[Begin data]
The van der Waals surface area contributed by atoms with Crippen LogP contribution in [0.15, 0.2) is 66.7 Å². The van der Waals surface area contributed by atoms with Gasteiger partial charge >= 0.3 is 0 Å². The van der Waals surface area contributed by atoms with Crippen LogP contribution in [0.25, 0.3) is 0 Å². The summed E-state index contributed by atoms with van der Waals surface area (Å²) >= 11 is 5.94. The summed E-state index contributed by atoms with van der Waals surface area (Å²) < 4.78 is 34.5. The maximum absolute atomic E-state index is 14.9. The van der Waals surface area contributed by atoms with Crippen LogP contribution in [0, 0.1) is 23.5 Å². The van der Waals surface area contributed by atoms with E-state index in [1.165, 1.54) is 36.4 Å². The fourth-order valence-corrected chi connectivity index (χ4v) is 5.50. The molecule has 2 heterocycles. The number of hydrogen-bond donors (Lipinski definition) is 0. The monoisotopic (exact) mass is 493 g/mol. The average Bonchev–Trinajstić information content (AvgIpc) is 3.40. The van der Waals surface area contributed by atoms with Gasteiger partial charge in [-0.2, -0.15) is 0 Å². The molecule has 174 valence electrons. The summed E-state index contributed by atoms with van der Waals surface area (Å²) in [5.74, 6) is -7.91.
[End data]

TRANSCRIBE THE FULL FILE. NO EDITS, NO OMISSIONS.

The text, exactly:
The van der Waals surface area contributed by atoms with Crippen LogP contribution in [0.15, 0.2) is 66.7 Å². The van der Waals surface area contributed by atoms with Gasteiger partial charge >= 0.3 is 0 Å². The van der Waals surface area contributed by atoms with Crippen LogP contribution in [0.25, 0.3) is 0 Å². The summed E-state index contributed by atoms with van der Waals surface area (Å²) >= 11 is 5.94. The summed E-state index contributed by atoms with van der Waals surface area (Å²) < 4.78 is 34.5. The maximum absolute atomic E-state index is 14.9. The van der Waals surface area contributed by atoms with Crippen LogP contribution in [0, 0.1) is 23.5 Å². The van der Waals surface area contributed by atoms with E-state index in [1.165, 1.54) is 36.4 Å². The fourth-order valence-corrected chi connectivity index (χ4v) is 5.50. The molecule has 2 heterocycles. The number of hydrogen-bond donors (Lipinski definition) is 0. The monoisotopic (exact) mass is 493 g/mol. The average Bonchev–Trinajstić information content (AvgIpc) is 3.40. The van der Waals surface area contributed by atoms with Gasteiger partial charge in [-0.2, -0.15) is 0 Å². The molecule has 174 valence electrons. The summed E-state index contributed by atoms with van der Waals surface area (Å²) in [5.74, 6) is -7.91.